In cover design for the less than 50,000 circulation category, Chad Smith, Walter Coker and Reagan were selected as finalists for three pages (see photos above):
Fall Arts Preview, Sept. 11, 2012
Jim Draper, Dec. 11, 2012
Antique Animals, Dec. 18, 2012
Every year, AAN honors reporters, artists, columnists, photographers, web producers, editorial assistants, creative directors, designers and editors of the alternative news industry. The finalists were selected by judges at the E.W. Scripps School of Journalism at Ohio Universit as the most outstanding from a field of more than 900 entries submitted by alternative publications across the U.S. and Canada.
The winners will be announced during a July 13 reception at the AAN Annual Convention in Miami.
Law enforcement agents and prosecutors have announced multiple conspiracy, money laundering and racketeering charges against 57 people who were involved with Internet café operator Allied Veterans of the World. Law enforcement officials said the operation masqueraded as a charity with less than 2 percent of the profits going to veterans.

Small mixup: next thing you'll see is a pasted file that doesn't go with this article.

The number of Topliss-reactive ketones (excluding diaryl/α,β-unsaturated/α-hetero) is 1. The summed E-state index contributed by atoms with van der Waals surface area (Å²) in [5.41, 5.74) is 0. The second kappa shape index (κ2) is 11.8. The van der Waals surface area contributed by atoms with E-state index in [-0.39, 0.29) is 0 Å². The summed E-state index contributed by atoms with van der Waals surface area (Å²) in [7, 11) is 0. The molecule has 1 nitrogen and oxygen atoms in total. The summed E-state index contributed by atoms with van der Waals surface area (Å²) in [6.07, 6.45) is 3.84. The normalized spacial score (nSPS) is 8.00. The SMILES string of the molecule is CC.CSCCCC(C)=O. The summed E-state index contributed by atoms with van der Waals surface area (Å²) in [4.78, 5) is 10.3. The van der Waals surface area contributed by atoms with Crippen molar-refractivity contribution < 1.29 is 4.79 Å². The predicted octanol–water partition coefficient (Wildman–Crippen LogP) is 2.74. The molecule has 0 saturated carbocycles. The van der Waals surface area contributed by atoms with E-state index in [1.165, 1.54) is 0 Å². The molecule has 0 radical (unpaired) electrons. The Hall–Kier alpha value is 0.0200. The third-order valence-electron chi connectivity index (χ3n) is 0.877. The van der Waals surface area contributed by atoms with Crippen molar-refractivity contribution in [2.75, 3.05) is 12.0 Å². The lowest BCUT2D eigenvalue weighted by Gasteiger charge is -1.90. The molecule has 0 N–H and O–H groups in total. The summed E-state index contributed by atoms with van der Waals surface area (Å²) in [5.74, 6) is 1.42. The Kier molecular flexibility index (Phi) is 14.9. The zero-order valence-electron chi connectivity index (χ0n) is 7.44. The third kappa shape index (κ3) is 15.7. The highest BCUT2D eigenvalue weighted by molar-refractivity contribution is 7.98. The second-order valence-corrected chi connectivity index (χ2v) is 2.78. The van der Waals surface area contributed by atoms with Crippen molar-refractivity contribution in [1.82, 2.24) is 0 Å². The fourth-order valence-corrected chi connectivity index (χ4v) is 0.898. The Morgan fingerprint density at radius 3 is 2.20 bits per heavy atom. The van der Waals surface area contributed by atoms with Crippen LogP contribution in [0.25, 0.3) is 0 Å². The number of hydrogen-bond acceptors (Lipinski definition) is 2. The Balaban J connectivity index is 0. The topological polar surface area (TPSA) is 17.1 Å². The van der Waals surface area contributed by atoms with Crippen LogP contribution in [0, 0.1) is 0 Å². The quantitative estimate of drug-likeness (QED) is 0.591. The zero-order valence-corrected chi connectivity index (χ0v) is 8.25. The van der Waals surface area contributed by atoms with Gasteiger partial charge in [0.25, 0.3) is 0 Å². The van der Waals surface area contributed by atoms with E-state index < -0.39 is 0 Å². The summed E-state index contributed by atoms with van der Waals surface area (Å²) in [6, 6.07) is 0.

They said this is just the first wave of arrests, and more charges are possible. The roles of Jacksonville Fraternal Order of Police President Nelson Cuba and FOP Vice President Robbie Freitas, were not revealed at a multi-agency news conference in Orlando.
Officials also would not discuss what involvement former Lt. Gov. Jennifer Carroll had in the case. She resigned March 12, a day after being questioned by investigators.
Jacksonville attorney Kelly Mathis, who represented Allied Veterans, was called one of the masterminds of the $300 million racketeering scheme. Investigators claimed he received about $7 million.
Until the Mathews Bridge was built 60 years ago, Arlington residents had to take a ferry or the Main Street Bridge to get to the other side of the river.
On April 13, Old Arlington Inc. is celebrating of opening of the Mathews Bridge in 1953, which had been dubbed the bridge to “nowhere.” Within seven years of its opening, there was a major shift in Jacksonville’s population to the east.
Events include a bridge rededication 10:30-11:30 a.m., a classic car show, art show, pottery demonstration and tours of Norman Studios at 6337 Arlington Road. There will also be a dancing exhibition and activities for children. The celebration runs noon-4 p.m.